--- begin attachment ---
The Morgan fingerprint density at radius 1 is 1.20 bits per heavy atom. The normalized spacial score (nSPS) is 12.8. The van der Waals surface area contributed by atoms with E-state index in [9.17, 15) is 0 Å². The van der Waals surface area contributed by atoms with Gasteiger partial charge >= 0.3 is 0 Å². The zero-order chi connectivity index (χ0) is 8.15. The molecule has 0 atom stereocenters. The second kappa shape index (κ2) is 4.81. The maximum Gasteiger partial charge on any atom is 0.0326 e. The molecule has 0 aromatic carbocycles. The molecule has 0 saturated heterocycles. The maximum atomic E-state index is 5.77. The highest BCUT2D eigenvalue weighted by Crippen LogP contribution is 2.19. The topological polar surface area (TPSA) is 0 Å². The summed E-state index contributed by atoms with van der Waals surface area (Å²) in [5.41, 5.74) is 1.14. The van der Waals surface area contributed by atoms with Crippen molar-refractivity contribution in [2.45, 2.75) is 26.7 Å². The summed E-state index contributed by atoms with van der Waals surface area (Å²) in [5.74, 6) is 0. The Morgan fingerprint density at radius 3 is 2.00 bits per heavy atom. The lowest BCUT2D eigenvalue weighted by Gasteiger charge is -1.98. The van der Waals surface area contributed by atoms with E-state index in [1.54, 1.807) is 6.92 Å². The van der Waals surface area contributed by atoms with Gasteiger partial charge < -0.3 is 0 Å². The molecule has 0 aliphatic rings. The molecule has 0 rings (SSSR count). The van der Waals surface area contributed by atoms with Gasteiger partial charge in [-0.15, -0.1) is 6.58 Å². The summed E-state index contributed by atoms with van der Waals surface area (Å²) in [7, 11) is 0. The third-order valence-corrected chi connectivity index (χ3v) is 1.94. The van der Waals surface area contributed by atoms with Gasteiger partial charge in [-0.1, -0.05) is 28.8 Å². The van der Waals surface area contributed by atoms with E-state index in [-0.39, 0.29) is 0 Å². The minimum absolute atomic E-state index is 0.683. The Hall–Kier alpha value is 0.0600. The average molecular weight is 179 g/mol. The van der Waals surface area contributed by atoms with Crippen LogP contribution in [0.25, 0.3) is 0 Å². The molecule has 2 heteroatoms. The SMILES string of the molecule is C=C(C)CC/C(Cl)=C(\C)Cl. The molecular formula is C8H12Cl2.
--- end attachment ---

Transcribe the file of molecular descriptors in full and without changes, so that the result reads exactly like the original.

The Morgan fingerprint density at radius 1 is 1.20 bits per heavy atom. The normalized spacial score (nSPS) is 12.8. The van der Waals surface area contributed by atoms with E-state index in [9.17, 15) is 0 Å². The van der Waals surface area contributed by atoms with Gasteiger partial charge >= 0.3 is 0 Å². The zero-order chi connectivity index (χ0) is 8.15. The molecule has 0 atom stereocenters. The second kappa shape index (κ2) is 4.81. The maximum Gasteiger partial charge on any atom is 0.0326 e. The molecule has 0 aromatic carbocycles. The molecule has 0 saturated heterocycles. The maximum atomic E-state index is 5.77. The highest BCUT2D eigenvalue weighted by Crippen LogP contribution is 2.19. The topological polar surface area (TPSA) is 0 Å². The summed E-state index contributed by atoms with van der Waals surface area (Å²) in [5.41, 5.74) is 1.14. The van der Waals surface area contributed by atoms with Crippen molar-refractivity contribution in [2.45, 2.75) is 26.7 Å². The summed E-state index contributed by atoms with van der Waals surface area (Å²) in [5.74, 6) is 0. The Morgan fingerprint density at radius 3 is 2.00 bits per heavy atom. The lowest BCUT2D eigenvalue weighted by Gasteiger charge is -1.98. The van der Waals surface area contributed by atoms with E-state index in [1.54, 1.807) is 6.92 Å². The van der Waals surface area contributed by atoms with Gasteiger partial charge < -0.3 is 0 Å². The molecule has 0 aliphatic rings. The molecule has 0 rings (SSSR count). The van der Waals surface area contributed by atoms with Gasteiger partial charge in [-0.15, -0.1) is 6.58 Å². The summed E-state index contributed by atoms with van der Waals surface area (Å²) in [7, 11) is 0. The third-order valence-corrected chi connectivity index (χ3v) is 1.94. The van der Waals surface area contributed by atoms with Gasteiger partial charge in [-0.1, -0.05) is 28.8 Å². The van der Waals surface area contributed by atoms with E-state index in [-0.39, 0.29) is 0 Å². The minimum absolute atomic E-state index is 0.683. The Hall–Kier alpha value is 0.0600. The average molecular weight is 179 g/mol. The van der Waals surface area contributed by atoms with Crippen LogP contribution in [0.25, 0.3) is 0 Å². The molecule has 2 heteroatoms. The SMILES string of the molecule is C=C(C)CC/C(Cl)=C(\C)Cl. The molecular formula is C8H12Cl2.